Disclaimer: The Dometic Origo Heat Pal 5100 featured here is no longer made, but you might find a used one. There are other choices of alcohol burning heaters and stoves. The same benefits apply.
I’ve had folks tell me they don’t want propane in their rig. Some of them are allergic to propane, or have respiratory problems and can’t breathe, or don’t want pressurized fuels around, or want something more environmentally friendly. I think alcohol is a viable alternative for these people.
Alcohol stoves/heaters burn denatured alcohol, which is sometimes labeled as alcohol stove fuel. Same stuff. It’s mostly ethanol, which is made from plant matter—a renewable resource. (It’s interesting that denatured alcohol contains additives to make it “poisonous, bad-tasting, foul-smelling, or nauseating to discourage recreational consumption.” Don’t go drinking your heater fuel, people.)
The alcohol is poured into a reservoir containing a fireproof sponge-like material that acts like a giant wick. It also makes it nearly spill proof. A lid slides over the reservoir opening to control temperature or to snuff out the flame. Very simple.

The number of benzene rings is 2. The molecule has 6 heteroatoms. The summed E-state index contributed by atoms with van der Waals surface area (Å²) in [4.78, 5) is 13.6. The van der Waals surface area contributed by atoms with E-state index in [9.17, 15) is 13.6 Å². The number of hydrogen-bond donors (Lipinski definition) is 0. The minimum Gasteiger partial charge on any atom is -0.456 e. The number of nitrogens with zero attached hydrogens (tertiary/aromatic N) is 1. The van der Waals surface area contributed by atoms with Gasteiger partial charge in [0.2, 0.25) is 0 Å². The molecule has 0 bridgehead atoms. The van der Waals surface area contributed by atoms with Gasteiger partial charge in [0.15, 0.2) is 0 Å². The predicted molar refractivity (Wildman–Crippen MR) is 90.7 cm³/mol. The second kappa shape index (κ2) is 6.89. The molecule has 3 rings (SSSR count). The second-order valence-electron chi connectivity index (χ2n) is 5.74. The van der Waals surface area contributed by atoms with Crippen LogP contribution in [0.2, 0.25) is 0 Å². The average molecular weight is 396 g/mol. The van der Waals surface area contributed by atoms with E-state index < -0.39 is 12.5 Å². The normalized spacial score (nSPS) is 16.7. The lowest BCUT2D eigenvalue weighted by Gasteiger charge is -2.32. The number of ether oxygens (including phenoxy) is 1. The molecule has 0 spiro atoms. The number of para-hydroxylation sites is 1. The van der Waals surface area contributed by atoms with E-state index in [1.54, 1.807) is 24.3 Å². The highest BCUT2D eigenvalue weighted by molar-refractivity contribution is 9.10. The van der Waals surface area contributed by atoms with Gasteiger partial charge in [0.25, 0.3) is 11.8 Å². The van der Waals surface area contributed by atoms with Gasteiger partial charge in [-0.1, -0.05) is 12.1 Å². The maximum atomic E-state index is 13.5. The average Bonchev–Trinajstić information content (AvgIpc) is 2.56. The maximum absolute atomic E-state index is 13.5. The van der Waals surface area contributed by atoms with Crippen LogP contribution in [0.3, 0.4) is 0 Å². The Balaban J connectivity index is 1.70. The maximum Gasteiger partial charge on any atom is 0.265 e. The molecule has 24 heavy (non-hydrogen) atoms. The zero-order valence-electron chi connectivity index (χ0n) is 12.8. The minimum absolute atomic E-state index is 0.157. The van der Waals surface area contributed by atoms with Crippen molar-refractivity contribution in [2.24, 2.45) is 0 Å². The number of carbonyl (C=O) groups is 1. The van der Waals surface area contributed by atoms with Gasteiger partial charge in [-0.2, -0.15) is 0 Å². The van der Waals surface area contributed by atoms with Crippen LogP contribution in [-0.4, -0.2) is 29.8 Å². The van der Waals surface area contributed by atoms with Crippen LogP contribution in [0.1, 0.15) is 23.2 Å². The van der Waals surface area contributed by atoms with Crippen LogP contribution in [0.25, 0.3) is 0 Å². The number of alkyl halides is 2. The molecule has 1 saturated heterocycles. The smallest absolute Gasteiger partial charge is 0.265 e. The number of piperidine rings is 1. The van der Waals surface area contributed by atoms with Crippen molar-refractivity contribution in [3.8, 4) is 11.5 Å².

Depending on the size of the burner and the outside temperature, an alcohol heater can keep a van warm even on a low setting.
The advantage of the heater featured here is its large reservoir. It can go longer between refills. However, if you don’t want something that costly and large, two or three small backpacker-style alcohol stoves might serve your purposes. There are many videos out there on YouTube showing how you can even make an alcohol burner from aluminum cans.
Denatured alcohol costs more than other liquid or gaseous fuels. (About $12-20/quart, $40-50/gallon.) So it can be prohibitively expensive in regions with long periods of very cold weather.
It’s almost impossible to see alcohol flames in daylight. That means you need to be careful. Is it burning or not? When in doubt, snuff it out.